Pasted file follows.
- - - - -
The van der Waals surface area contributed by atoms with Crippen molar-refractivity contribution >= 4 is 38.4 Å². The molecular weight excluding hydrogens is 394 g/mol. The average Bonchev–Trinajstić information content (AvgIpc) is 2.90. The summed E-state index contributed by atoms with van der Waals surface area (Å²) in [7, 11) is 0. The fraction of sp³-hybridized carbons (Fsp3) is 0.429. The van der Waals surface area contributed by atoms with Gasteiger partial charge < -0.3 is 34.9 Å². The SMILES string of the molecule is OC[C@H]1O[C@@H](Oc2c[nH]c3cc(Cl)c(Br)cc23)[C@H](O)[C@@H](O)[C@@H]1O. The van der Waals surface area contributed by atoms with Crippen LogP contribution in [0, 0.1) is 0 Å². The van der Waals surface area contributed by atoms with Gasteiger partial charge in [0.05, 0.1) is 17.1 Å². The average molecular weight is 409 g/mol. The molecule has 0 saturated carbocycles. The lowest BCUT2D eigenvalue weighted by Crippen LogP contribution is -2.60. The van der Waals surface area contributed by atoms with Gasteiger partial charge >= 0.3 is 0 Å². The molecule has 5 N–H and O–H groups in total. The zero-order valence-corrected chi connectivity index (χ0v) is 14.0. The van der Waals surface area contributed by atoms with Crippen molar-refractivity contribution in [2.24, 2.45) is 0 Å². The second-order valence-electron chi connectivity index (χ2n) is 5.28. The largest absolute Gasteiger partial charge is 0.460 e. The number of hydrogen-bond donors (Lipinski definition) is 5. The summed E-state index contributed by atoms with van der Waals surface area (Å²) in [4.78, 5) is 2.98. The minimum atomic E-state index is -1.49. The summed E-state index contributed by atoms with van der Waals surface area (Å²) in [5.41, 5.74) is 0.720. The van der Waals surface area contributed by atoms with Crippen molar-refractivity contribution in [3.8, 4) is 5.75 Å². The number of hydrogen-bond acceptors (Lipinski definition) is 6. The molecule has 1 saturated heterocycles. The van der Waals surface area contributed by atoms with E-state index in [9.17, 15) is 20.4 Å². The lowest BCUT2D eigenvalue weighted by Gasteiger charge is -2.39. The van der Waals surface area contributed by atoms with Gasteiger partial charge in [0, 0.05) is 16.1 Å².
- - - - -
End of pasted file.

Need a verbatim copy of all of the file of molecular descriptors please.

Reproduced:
The van der Waals surface area contributed by atoms with Crippen molar-refractivity contribution >= 4 is 38.4 Å². The molecular weight excluding hydrogens is 394 g/mol. The average Bonchev–Trinajstić information content (AvgIpc) is 2.90. The summed E-state index contributed by atoms with van der Waals surface area (Å²) in [7, 11) is 0. The fraction of sp³-hybridized carbons (Fsp3) is 0.429. The van der Waals surface area contributed by atoms with Gasteiger partial charge < -0.3 is 34.9 Å². The SMILES string of the molecule is OC[C@H]1O[C@@H](Oc2c[nH]c3cc(Cl)c(Br)cc23)[C@H](O)[C@@H](O)[C@@H]1O. The van der Waals surface area contributed by atoms with Crippen LogP contribution in [0, 0.1) is 0 Å². The van der Waals surface area contributed by atoms with Gasteiger partial charge in [0.05, 0.1) is 17.1 Å². The average molecular weight is 409 g/mol. The molecule has 0 saturated carbocycles. The lowest BCUT2D eigenvalue weighted by Crippen LogP contribution is -2.60. The van der Waals surface area contributed by atoms with Gasteiger partial charge >= 0.3 is 0 Å². The molecule has 5 N–H and O–H groups in total. The zero-order valence-corrected chi connectivity index (χ0v) is 14.0. The van der Waals surface area contributed by atoms with Crippen molar-refractivity contribution in [2.24, 2.45) is 0 Å². The second-order valence-electron chi connectivity index (χ2n) is 5.28. The largest absolute Gasteiger partial charge is 0.460 e. The number of hydrogen-bond donors (Lipinski definition) is 5. The summed E-state index contributed by atoms with van der Waals surface area (Å²) in [4.78, 5) is 2.98. The minimum atomic E-state index is -1.49. The summed E-state index contributed by atoms with van der Waals surface area (Å²) in [5.41, 5.74) is 0.720. The van der Waals surface area contributed by atoms with Crippen molar-refractivity contribution in [3.8, 4) is 5.75 Å². The number of hydrogen-bond acceptors (Lipinski definition) is 6. The molecule has 1 saturated heterocycles. The van der Waals surface area contributed by atoms with E-state index in [9.17, 15) is 20.4 Å². The lowest BCUT2D eigenvalue weighted by Gasteiger charge is -2.39. The van der Waals surface area contributed by atoms with Gasteiger partial charge in [0, 0.05) is 16.1 Å².